I’ve been a freelancer for over ten years, starting my career with a gig colouring comic books. Currently I’m focused on two areas, webdesign and writing. (I also currently work full-time, but in the past I’ve been completely self-employed).
During that time I’ve written articles and blog posts for money, taken commissions for artwork, and even experimented with things like Mechanical Turk. I’ve made some money – and also made lots and lots of mistakes. Here are some of the lessons I learned:
1. Always charge more than you think you should
There are an awful lot of desperate people out there. Students who build websites for free. Fans that colour comics just to get their name on the cover. People that fill out surveys for a few cents. Working for free is okay – sometimes – if it’s on your terms. I’ve done work for charities and the like, which has helped build my portfolio. But if you want to make a living, you have to charge. You have to charge enough to cover lean times, to save, to cover taxes. You have to charge enough to make it worth your while, so you don’t burn out out on a hundred tiny projects (trust me – I’ve been there).
I’m not going to tell you how much to charge, but I will give you some tips:
- The living wage in the UK for 2012 was worked out as £8.80 per hour. (The actual recommended wage was lowered, to make it easier for living wage employers to meet). Don’t forget to add National Insurance and Tax on top of that. I usually allow about 50% extra for all the additional taxes, pension, costs of running a business (e.g. software purchases) and unpaid time doing things like filling out your self-assessment form.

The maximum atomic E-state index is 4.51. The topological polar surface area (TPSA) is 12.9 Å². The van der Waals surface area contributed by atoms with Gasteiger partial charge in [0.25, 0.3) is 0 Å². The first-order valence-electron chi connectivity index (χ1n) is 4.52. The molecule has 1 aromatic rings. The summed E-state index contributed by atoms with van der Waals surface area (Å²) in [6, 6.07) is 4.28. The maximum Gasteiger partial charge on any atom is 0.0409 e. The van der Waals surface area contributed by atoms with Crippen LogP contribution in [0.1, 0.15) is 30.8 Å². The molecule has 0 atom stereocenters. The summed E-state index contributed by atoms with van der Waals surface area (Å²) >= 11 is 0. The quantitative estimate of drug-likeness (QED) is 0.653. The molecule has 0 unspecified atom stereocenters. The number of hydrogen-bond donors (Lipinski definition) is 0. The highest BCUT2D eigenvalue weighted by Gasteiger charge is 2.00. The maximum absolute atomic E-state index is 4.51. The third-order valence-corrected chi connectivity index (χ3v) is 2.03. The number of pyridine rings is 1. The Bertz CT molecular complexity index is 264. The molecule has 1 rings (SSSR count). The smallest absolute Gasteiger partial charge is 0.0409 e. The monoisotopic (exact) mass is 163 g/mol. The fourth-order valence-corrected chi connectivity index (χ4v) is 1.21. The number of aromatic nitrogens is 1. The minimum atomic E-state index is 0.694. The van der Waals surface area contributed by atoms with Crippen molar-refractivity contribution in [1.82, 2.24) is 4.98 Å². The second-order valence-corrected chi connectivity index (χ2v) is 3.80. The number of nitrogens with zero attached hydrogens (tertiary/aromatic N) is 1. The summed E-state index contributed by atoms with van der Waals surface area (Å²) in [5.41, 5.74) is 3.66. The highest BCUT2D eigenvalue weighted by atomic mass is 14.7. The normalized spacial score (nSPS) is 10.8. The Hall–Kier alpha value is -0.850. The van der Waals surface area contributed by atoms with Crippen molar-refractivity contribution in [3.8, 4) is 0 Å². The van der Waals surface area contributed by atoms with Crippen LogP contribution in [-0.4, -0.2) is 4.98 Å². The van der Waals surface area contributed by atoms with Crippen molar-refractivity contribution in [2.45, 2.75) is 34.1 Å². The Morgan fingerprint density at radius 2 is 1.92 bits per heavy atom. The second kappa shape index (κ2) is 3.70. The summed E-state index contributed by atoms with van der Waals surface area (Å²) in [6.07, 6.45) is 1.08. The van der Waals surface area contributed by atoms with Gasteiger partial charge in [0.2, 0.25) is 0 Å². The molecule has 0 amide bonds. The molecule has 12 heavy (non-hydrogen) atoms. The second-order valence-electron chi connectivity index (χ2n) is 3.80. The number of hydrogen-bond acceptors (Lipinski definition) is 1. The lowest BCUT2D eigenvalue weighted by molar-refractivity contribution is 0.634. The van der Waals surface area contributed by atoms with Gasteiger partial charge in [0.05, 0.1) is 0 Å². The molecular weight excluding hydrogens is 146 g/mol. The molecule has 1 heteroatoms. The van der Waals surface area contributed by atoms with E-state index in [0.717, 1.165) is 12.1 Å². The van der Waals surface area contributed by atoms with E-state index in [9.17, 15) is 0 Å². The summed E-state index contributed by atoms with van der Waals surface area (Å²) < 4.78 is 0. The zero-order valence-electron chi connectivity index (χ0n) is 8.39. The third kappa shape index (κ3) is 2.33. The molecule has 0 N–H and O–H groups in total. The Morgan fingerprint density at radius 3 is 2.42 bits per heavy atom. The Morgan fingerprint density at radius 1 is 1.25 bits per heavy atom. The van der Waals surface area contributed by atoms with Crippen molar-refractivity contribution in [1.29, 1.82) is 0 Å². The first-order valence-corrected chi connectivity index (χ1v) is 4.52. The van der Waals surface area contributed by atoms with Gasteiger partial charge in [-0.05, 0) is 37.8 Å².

- Whatever you charge, get it paid into a business account and then ‘pay yourself’ a salary out of that. Leave all the money ear-marked for other purposes alone.
- Figure out your desired annual salary, and divide it by the number of working hours in a year. (Don’t forget to exclude vacation time)
- Look at the industry averages.
If you sell a product, I’ve got less advice, but don’t ever underestimate the power of premium pricing.
2. Every project will take longer than you think
I have a little dream, where I can crank out websites and books at top-speed. After all, the work itself doesn’t take that long. I can type something like 50-100 words a minute. I’ve coded so many websites I can get a framework up in about an hour. Except… except…
Work doesn’t work like that. There’s those rabbit-paths, where you have what you think is a brilliant idea (I’ll make this website mint green! It will look so fresh!) and then it turns out to be a terrible idea and you spend hours and get nowhere. Writing is particularly prone to these. In my current WIP, for example, I randomly decided to have this strange romance-sex-scene with robots. I blame nanowrimo. Either way, it’s about 2000 words of complete rubbish. Then there’s that time when you have no ideas. The only solution is a long walk, a noodling session, or cleaning the house from top to bottom.